World’s biggest body scanning project to shed new light on major diseases

body scanning
The world’s largest health imaging study has been launched by the UK Biobank to create the biggest collection of scans of internal organs.

With funding from the Medical Research Council (MRC), Wellcome Trust, and the British Heart Foundation (BHF), the project will transform the way scientists study a wide range of diseases, including dementia, arthritis, cancer, heart attacks and strokes.

The £43m study will involve imaging the brain, heart, bones, carotid arteries and abdominal fat of 100,000 current participants of UK Biobank, a project set up in 2006 by the MRC and Wellcome Trust to improve health by by studying half a million people across the UK.

Professor Paul Matthews, Head of the Division of Brain Sciences at Imperial College London, chairs the group of academic experts who have been supporting UK Biobank to create this additional resource.

He said: “One of the crucial questions we can start to answer is, what happens in the brain years before dementia, stroke or other disorders are diagnosed? Can we understand it and find new ways to treat or prevent the onset? Scientists will also be better able to discover how brain diseases such as depression, stroke or Alzheimer’s disease are affected by our genes, environments and lifestyles.”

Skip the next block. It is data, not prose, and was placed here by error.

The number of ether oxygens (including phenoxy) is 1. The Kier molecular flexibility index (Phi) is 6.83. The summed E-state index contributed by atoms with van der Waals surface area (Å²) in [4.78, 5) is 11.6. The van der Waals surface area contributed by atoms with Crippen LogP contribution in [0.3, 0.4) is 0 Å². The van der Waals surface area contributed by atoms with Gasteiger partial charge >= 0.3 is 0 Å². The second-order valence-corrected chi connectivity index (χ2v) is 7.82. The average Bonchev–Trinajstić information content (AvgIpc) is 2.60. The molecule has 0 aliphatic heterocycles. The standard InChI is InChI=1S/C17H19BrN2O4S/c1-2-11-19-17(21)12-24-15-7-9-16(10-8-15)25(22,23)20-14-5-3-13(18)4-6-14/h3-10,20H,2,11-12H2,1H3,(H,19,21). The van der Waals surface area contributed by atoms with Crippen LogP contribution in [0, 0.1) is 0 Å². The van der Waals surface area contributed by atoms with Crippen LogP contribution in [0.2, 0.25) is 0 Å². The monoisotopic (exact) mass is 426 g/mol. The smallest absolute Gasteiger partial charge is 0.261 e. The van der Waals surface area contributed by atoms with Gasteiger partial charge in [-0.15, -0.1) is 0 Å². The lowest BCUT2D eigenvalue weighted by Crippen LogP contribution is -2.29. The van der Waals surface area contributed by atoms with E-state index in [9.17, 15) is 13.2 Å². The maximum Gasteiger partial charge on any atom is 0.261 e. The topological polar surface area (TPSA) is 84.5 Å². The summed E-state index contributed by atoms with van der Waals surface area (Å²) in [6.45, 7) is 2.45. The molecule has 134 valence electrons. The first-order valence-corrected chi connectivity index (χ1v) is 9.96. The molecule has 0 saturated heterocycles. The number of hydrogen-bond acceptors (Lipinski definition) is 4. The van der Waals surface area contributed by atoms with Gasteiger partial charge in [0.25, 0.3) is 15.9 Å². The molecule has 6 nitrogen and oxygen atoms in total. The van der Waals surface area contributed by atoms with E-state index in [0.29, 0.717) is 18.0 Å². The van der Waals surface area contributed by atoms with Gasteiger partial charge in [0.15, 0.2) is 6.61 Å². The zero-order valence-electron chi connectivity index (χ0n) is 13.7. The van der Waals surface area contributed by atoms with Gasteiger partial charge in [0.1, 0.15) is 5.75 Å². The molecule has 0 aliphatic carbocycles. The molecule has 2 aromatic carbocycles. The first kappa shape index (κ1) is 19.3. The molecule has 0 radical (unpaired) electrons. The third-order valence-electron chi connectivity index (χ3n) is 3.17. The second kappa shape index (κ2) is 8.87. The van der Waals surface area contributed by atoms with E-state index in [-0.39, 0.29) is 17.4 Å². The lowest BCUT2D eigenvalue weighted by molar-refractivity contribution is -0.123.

The multi-organ scans will be analysed alongside the vast data already collected from UK Biobank participants. This extra layer of data, for all health scientists to access, will give new perspectives on the best way to prevent and treat multi-faceted conditions like arthritis, coronary heart disease, Alzheimer’s disease and osteoporosis. It will also spark new ways to analyse and interpret scans, with potential benefits for research as well as for the investigation of patients in the future.

The availability of so much imaging data will help put the findings from smaller but important imaging studies already undertaken in context. “Researchers can now test ideas quickly, armed with no more than a good idea, appropriate software and access to the necessary computational resource,” said Professor Matthews.

For the last ten years UK Biobank has gathered huge quantities of data on its 500,000 participants – including their lifestyle, weight, height, diet, physical activity and cognitive function, as well as genetic data from blood samples. Linkage to a wide range of health records is also under way, including data from general practices.

Life Sciences Minister George Freeman MP said: “Stunning advances in imaging and informatics are opening up new ways to diagnose, treat and potentially prevent diseases like dementia, heart disease and cancer. Our £20 million investment in this – the world’s biggest collection of imaging data – is helping make the UK a world leader in 21stcentury life science.”